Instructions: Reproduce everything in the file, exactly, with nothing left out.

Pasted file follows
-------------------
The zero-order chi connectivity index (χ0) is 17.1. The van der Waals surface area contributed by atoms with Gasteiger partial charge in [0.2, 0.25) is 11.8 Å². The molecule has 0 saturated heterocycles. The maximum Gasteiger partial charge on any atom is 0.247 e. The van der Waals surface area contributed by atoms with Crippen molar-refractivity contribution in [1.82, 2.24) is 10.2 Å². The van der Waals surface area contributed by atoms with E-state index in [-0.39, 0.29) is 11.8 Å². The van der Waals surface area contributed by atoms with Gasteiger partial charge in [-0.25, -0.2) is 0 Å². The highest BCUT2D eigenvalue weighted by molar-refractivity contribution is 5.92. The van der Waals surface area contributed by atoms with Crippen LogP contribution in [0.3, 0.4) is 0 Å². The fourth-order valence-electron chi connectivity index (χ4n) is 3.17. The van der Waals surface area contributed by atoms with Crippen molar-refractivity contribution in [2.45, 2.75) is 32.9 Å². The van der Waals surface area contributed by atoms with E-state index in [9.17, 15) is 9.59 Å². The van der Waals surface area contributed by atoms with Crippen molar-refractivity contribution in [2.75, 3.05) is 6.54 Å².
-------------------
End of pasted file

The zero-order chi connectivity index (χ0) is 17.1. The van der Waals surface area contributed by atoms with Gasteiger partial charge in [0.2, 0.25) is 11.8 Å². The molecule has 0 saturated heterocycles. The maximum Gasteiger partial charge on any atom is 0.247 e. The van der Waals surface area contributed by atoms with Crippen molar-refractivity contribution in [1.82, 2.24) is 10.2 Å². The van der Waals surface area contributed by atoms with E-state index in [-0.39, 0.29) is 11.8 Å². The van der Waals surface area contributed by atoms with Gasteiger partial charge in [-0.25, -0.2) is 0 Å². The highest BCUT2D eigenvalue weighted by molar-refractivity contribution is 5.92. The van der Waals surface area contributed by atoms with Crippen LogP contribution in [0.3, 0.4) is 0 Å². The fourth-order valence-electron chi connectivity index (χ4n) is 3.17. The van der Waals surface area contributed by atoms with Crippen molar-refractivity contribution in [2.45, 2.75) is 32.9 Å². The van der Waals surface area contributed by atoms with E-state index in [9.17, 15) is 9.59 Å². The van der Waals surface area contributed by atoms with Crippen molar-refractivity contribution in [2.75, 3.05) is 6.54 Å².